1) I want to repeat what I said above – everything I saw and heard indicated to me that the participants in the Mass at Nationals Stadium had a very prayerful experience, were nourished by the Holy Father’s homily, the Real Presence of Jesus in the Eucharist and are truly renewed in their faith. I found myself wishing I had been there!
2) The music for this liturgy is being discussed all over the place – NLM, FR Z and other places. I am not equipped to get into the technicalities, so I’ll just say this.
The core problem with this liturgy was that it had such a heavy performance vibe to it. Commenters have called it a “review” and I think that’s apt. I don’t want to make the multiculturalism the center of any critique myself. I don’t think that’s the point. The point is that, for example, after the Holy Father intoned the Doxology at the end of the Eucharistic Prayer, what happened next? A solemnly chanted “Amen” fitting in with what he had just done?
No – we get freakin’ trumpets – the same trumpets that preceded all three of the Mass parts used from the Mass of Creation.
There was a bombastic, almost frenzied sensibility, as various musical styles were pulled in, Cantor A was replaced by Cantor B and every Mass part had to be introduced by overwhelming musical stylings of someone.
I am not sure how, exactly, one could pull of a Mass in a stadium with 50,000 or so people without making it big in this sense. I don’t know if there is a bigness possible that would pull everyone present into the ritual while at the same time respecting the fact that this is the Holy Sacrifice of the Mass, not Talent Night At St. Hippodrome’s. Someone can, perhaps enlighten me on that score.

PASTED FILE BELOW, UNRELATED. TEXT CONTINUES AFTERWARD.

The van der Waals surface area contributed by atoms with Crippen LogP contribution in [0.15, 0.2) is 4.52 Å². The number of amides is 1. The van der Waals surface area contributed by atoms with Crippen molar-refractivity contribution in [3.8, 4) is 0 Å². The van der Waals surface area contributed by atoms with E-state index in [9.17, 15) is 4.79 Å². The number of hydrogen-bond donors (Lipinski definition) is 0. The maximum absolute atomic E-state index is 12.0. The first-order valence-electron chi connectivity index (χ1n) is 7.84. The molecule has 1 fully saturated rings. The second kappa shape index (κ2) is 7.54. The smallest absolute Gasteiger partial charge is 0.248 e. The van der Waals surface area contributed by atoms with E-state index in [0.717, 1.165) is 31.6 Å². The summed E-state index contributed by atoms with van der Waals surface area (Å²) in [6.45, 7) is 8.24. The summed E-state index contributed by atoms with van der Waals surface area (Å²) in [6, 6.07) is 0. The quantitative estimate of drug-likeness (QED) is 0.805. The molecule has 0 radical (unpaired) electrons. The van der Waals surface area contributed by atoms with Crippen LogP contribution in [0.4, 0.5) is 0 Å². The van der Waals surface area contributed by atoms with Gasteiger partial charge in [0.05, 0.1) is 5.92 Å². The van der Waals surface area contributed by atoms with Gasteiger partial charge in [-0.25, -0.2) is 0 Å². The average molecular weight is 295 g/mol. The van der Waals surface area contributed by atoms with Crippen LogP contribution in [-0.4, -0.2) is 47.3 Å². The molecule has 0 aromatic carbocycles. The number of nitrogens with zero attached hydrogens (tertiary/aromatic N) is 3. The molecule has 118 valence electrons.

And two final nits to pick. If I were to do anything to shift gears in liturgies like this, I would a) dispense with cantors, completely. People have books. They can figure it out. And b) I would have the deacon chant the Gospel. There is an incredible power and focus that resonates when the Gospel is chanted.
Here’s the thing. Cardinal Ratzinger’s writing on liturgy has been characterized by a concern about retrieving the vertical dimension of liturgy – for it is only when the vertical element of liturgy is clear that we can then comprehend the true nature of the horizontal dimension – that when we all grasp our relation to God, we better grasp our relations to each other, made all the more powerful because we know that those ties that bind us come from God. In Christ, we are one Body.
But this liturgy was very much oriented to the horizontal, from Archbishop Wuerl’s welcome, which celebrated the diversity of the cultures present, to the endless performances of different styles with overwhelming and overdramatic instrumentation.
I am at the point where I want to say:
Right. I’m an American Catholic, which means I’m diverse, free, generous and enthusiastic. I GET IT! Can we move on now?